Non-sectarian Muslims who reject the authority of hadith, known as Quranists, Quraniyoon, or 'Yan Kala Kato, are also present in Nigeria. 'Yan Kala Kato is often mistaken for a militant group called Yan Tatsine (also known as Maitatsine), an unrelated group founded by Muhammadu Marwa. Marwa was killed in 1980. Marwa's successor, Musa Makaniki, was arrested in 2004 and sentenced in 2006, but later released. And another leader of Yan Tatsine, Malam Badamasi, was killed in 2009. Notable Nigerian Quranists include Islamic scholars Mallam Saleh Idris Bello, Malam Isiyaka Salisu, and Nigerian High Court Judge Isa Othman.
Islam in Nigerian societyEdit
Two features of Islam essentially concern its place in Nigerian society. They are the degree to which Islam permeates other institutions in the society, and its contribution to Nigerian pluralism.[original research?] As an institution in emirate society, Islam includes daily and annual ritual obligations; the hajj, or pilgrimage to Mecca; sharia, or religious law; and an establishment view of politics, family life, communal order, and appropriate modes of personal conduct in most situations.
Thus, even in 1990, Islam pervaded daily life. Public meetings began and ended with Muslim prayer, and everyone knew at least the minimum Arabic prayers and the five pillars of the religion required for full participation. Public adjudication (by local leaders with the help of religious experts, or Alkali courts) provided widespread knowledge of the basic tenets of sharia law—the Sunni school of law according to Malik ibn Anas was that primarily followed.
Air transport has made the hajj more widely available. Upper-income groups went several times and sent or took their wives as well.
Sheikh Adelabu has claimed an even greater influence of Islam in Nigeria. He cited Arabic words used in Nigerian languages, especially Yoruba and Hausa names of the days such as Atalata (Ar. Ath-Thulatha الثلاثاء) for Tuesday, Alaruba (Ar. Al-Arbi'a الأربعاء) for Wednesday, Alamisi (Ar. Al-Khamis الخميس) for Thursday, and Jimoh (Ar. Al-Jum'ah الجمعة) for Friday. By far Ojo Jimoh is the most favourably used. It is usually preferred to the unpleasant Yoruba word for Friday Eti, which means Failure, Laziness or Abandonment. Maintaining that the wide adoption of Islamic faith and traditions has succeeded to lay impacts both on written and spoken Nigerian vernaculars, Sheikh Adelabu asserted nearly all technical terms and cultural usages of Hausa and Fulani were derived from Islamic heritages, citing a long list of Hausa words adopted from Arabic. In furthering supports for his claims, Sheikh Adelabu gave the following words to be Yoruba's derivatives of Arabic vocabularies:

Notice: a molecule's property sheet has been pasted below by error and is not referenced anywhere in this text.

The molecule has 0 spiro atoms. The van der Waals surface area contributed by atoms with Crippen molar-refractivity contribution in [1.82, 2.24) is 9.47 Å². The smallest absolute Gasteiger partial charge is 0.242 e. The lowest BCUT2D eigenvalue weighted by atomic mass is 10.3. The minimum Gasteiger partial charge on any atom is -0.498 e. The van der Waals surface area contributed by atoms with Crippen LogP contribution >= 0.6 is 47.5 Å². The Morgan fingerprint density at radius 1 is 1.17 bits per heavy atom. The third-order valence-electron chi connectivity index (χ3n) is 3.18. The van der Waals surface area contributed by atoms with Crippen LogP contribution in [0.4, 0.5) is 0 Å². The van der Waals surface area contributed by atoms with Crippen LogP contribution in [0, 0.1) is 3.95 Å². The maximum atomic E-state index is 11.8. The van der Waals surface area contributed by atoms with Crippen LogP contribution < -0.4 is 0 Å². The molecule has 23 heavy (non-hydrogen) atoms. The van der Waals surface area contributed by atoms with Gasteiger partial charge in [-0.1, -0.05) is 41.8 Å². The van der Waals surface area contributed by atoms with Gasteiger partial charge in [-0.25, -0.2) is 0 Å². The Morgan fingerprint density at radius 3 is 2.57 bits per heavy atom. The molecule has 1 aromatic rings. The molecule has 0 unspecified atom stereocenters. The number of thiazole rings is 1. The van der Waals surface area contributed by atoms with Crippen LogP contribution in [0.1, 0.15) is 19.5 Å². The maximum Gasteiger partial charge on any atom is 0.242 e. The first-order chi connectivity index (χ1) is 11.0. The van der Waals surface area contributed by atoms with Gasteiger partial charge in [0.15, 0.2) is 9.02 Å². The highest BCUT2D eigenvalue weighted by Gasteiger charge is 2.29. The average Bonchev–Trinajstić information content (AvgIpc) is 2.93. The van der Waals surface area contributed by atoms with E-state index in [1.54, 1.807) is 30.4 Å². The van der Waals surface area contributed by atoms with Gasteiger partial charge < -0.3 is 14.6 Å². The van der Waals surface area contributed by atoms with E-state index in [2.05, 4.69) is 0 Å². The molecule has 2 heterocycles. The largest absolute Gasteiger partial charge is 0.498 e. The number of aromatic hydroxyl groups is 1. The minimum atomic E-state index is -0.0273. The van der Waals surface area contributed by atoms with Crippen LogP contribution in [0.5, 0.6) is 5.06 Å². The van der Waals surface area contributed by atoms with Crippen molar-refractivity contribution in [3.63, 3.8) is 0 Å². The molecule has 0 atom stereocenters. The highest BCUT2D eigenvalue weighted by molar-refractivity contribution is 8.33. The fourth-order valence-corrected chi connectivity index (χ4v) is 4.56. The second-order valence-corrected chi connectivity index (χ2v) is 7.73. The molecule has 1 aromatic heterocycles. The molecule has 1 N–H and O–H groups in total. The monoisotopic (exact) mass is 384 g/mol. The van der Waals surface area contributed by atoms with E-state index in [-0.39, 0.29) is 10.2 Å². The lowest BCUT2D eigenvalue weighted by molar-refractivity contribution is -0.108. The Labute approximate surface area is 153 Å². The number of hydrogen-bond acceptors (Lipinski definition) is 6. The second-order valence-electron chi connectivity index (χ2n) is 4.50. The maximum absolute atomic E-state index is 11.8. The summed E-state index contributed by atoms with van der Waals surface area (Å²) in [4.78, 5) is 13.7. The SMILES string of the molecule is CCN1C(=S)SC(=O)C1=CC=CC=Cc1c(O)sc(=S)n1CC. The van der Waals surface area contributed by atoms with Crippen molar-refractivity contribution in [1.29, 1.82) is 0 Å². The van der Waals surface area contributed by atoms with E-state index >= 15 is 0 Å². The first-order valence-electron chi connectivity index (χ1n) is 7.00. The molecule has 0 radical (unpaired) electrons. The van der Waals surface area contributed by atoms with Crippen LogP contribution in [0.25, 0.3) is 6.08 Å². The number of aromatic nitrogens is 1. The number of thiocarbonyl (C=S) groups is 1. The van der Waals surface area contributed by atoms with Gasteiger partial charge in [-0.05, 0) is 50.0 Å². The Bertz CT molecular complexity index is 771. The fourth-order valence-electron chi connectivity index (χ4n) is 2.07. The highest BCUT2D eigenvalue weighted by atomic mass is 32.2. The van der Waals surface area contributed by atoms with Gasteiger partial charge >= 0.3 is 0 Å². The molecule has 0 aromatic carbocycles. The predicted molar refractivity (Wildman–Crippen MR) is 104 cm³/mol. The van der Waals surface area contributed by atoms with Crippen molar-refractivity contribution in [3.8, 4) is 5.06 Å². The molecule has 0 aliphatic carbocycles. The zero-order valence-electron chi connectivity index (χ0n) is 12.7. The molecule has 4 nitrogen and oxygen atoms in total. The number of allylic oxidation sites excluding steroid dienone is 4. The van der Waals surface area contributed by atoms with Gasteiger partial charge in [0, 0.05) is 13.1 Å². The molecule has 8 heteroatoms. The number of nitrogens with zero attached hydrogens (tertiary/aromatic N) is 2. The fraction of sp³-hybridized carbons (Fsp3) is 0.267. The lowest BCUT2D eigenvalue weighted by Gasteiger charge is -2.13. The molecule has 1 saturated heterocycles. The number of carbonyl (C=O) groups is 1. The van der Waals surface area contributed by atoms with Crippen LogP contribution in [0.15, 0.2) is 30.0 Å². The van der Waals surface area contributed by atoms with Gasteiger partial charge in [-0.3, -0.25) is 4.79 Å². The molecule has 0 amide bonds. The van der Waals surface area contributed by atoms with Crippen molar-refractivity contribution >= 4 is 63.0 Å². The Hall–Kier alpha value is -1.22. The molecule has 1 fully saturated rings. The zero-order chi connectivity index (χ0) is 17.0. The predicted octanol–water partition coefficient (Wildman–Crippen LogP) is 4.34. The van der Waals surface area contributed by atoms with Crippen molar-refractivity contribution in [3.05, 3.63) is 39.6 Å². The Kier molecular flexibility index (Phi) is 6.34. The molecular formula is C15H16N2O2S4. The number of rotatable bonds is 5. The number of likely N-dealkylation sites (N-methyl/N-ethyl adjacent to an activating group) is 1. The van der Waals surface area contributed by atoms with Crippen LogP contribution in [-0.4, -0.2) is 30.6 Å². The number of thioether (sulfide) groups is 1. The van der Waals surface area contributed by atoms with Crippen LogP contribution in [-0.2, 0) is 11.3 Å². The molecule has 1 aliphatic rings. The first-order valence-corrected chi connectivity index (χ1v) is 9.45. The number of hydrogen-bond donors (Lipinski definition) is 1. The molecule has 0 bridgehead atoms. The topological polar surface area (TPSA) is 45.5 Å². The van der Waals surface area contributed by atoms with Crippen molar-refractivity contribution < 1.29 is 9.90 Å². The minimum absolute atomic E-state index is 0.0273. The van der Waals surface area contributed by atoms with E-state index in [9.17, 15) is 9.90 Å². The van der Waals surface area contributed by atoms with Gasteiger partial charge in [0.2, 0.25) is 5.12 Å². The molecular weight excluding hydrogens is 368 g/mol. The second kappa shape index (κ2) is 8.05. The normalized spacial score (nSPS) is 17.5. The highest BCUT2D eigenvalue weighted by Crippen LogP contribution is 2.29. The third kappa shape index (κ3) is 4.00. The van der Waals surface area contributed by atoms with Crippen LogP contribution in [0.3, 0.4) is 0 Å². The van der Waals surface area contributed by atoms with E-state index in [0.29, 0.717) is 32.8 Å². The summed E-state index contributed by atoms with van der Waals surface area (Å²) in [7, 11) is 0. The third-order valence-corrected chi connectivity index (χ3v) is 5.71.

- Alaafia i.e. Good, Fine Or Health(y) from derivative Al-Aafiah (Ar. العافية)
- Baale i.e. husband or spouse derived from Ba'al (Ar. بعل)
- Sanma i.e. heaven or sky adopted for Samaa` (Ar. السماء)
- Alubarika i.e. blessing used as Al-Barakah (Ar. البركة)
- Wakati i.e. hour or time formed from Waqt (Ar. وقت)
- Asiri i.e. Secrete or Hidden derivative of As-Sirr (Ar. السرّ)
Organization of Nigerian IslamEdit
Nigerian Islam is not highly organized. Reflecting the aristocratic nature of the traditional ruling groups, there were families of clerics whose male heirs trained locally and abroad in theology and jurisprudence and filled major positions in the mosques and the judiciary. These ulama, or learned scholars, had for centuries been the religious and legal advisers of emirs, the titled nobility, and the wealthy trading families in the major cities. Ordinary people could consult the myriads of would-be and practicing clerics in various stages of training, who studied with local experts, functioned at rites of passage, or simply used their religious education to gain increased "blessedness" for their efforts.
Sufi brotherhoods, a form of religious order based on more personal or mystical relations to the supernatural, were widespread, especially in the major cities. There the two predominant ones, Qadiriyah and Tijaniyah, had separate mosques and, in a number of instances, a parochial school system receiving grants from the state. The brotherhoods played a major role in the spread of Islam in the northern area and the middle belt.